Rebels use tanks in attack on Aleppo airbase
SYRIAN rebels used captured army tanks to attack an air force base north of Aleppo yesterday as they sought a strategic victory by depriving the regime of its ability to target opposition positions from the air.
Free Syrian Army gunners fired from five tanks in a massed attack on the Minakh base near the Turkish border, in one of the first recorded uses of heavy weapons by the revolutionaries.
The base has been used by the Assad regime for air strikes and helicopter gunship attacks against rebel positions in Aleppo, where a fierce fight for control of Syria's second city has been raging for a week.
Although the rebels failed to capture the base during their initial attack in the early hours of yesterday, a fighter who identified himself as Capt Kim said: "We will keep going back until we beat them."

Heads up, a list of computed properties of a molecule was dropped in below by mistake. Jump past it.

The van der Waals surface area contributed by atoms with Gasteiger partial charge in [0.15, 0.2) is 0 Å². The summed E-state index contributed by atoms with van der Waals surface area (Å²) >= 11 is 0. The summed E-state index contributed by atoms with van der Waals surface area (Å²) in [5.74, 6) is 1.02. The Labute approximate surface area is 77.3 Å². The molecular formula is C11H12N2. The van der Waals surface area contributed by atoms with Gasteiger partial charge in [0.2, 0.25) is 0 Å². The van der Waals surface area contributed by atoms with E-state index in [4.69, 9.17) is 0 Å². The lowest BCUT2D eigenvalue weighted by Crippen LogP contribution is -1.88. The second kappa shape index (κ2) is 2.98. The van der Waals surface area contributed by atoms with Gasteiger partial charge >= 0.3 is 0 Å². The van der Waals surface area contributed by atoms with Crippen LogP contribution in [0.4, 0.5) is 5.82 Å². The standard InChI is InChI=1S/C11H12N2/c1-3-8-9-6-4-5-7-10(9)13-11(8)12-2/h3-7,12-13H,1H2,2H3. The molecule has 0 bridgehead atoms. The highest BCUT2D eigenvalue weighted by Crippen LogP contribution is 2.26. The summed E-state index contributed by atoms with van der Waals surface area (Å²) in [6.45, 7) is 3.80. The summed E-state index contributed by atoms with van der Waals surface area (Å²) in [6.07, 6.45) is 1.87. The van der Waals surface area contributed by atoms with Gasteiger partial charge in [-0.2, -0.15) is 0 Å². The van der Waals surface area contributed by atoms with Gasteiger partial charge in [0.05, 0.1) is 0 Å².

The fall of the Minakh base, 30 miles outside the city, would deny the regime a significant part of its armoury and could also allow foreign governments to fly in shipments.
Opposition activists yesterday claimed that more than 35 people, mostly unarmed civilians, were killed in clashes on the outskirts of Damascus. There was no independent verification of the accounts.
Residents in Aleppo reported that internet and mobile phones were barely working.
With its proximity to rebel-friendly Turkey just to the north, Aleppo has enormous strategic importance to the opposition and if the rebels were able to capture and hold it, the city could form the kernel of a wider rebel-controlled zone.
The Syrian army, however, still has many more tanks and armoured vehicles than the rebels and there was no indication that yesterday's attack on the air base was particularly effective. Later, a nearby village was shelled by government forces out of that same air base. (© Daily Telegraph, London)